# Logic Puzzle in Base 8

1. Sep 14, 2016

### PhotonSSBM

1. The problem statement, all variables and given/known data
We call a seven digit number in base eight X, whose digits are given by

$abcdefg$

No digits are zero, and none of them are the same. The following divisibility rules are true:

(I)The number $ab$ is divisible by 2
(II) The number $abc$ is divisible by 3
(III)The number $abcd$ is divisible by 4
(IV)The number $abcde$ is divisible by 5
(V)The number $abcdef$ is divisible by 6
(VI)X is divisible by 7

Find all solutions that satisfy these constraints. No credit will be given to brute force or computational solutions.

Hint: Start from proposition one and carefully reason your way through the digits.

2. Relevant equations
Divisibility of a number in base n by n-1 requires that the sum of the digits also be divisible by n-1

There's probably some other rules I'm not privy to, and google hasn't produced.

3. The attempt at a solution
So I started from the beginning saying that a solution to $ab$ is just an even number with no zero or repeats. So:

a can be (1,2,3,4,5,6,7) and b has to be (2,4,6)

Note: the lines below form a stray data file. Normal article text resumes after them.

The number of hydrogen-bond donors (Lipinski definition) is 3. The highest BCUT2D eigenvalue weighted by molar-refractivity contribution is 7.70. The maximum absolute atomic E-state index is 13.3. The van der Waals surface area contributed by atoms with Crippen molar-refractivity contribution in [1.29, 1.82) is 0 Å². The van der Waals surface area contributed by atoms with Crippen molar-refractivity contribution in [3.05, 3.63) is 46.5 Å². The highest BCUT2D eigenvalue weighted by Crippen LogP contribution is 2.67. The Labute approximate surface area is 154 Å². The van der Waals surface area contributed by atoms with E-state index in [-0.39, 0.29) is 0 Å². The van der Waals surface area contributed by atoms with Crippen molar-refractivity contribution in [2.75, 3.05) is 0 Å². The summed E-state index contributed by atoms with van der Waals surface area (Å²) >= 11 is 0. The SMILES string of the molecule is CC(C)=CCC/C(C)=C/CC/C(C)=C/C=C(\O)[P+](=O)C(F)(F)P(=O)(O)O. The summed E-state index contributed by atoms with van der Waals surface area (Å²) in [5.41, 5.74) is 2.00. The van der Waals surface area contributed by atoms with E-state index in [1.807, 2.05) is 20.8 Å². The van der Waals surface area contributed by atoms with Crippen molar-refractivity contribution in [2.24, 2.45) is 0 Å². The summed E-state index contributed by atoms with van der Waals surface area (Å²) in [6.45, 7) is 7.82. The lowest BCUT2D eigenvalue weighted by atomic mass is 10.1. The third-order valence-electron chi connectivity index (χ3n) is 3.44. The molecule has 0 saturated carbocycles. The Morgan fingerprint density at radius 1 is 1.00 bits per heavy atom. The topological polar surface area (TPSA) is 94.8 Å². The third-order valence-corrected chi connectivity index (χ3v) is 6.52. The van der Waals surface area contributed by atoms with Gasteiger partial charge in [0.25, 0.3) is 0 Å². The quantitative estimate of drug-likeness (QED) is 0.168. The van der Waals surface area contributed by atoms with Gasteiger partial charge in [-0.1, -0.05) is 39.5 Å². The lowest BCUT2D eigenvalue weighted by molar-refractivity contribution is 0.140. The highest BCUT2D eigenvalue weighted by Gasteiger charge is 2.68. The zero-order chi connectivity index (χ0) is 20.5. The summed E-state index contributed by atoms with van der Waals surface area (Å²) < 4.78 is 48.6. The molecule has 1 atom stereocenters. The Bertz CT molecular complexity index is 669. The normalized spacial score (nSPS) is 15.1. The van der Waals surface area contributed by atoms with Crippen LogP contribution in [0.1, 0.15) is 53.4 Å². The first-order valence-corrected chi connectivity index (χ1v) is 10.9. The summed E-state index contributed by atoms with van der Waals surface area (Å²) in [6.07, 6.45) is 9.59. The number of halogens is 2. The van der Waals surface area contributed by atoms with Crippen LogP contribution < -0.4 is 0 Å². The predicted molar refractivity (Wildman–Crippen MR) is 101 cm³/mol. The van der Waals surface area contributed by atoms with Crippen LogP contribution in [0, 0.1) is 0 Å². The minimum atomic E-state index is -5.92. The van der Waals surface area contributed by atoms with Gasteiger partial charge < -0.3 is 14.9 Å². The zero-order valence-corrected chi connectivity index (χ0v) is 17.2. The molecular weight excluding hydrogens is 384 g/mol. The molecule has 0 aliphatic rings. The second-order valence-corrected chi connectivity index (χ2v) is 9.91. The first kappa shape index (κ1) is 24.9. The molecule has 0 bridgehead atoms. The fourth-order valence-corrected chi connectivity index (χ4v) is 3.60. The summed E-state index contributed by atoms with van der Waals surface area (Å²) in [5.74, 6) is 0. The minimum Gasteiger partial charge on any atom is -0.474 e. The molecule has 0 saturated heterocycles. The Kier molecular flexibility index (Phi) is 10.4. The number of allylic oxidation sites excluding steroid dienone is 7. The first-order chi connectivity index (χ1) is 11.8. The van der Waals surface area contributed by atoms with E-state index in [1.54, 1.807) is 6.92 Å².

Similarly:

c, e, and g can also be (1,2,3,4,5,6,7) as long as there are no repeats

and

f has to be an even number as well so f is (2,4,6)

and

d has to be 4, similarly to how being divisible by 5 in base 10 means it ends in 5 or 0

and

This means a, c, e, and g can only be (1,3,5,7)

Also, the order of what a, c, e, and g, as well as b, and f are is irrelevant to proposition 6, since any order will be divisible by 7.

I cannot figure out how to reduce this any further.

2. Sep 14, 2016

### lewando

[deleted].

3. Sep 15, 2016

### PhotonSSBM

Bump, no takers???

4. Sep 16, 2016

### lewando

Perhaps it is time to do some numerical work. For abc you will have less than 32 possibilities. How many of those are divisible by 3? Etc.

5. Sep 16, 2016

### SammyS

Staff Emeritus
Actually, you are privy to some other divisibility tests. That's how you determined that b, d, and f are each even, and also deduced that f = 4.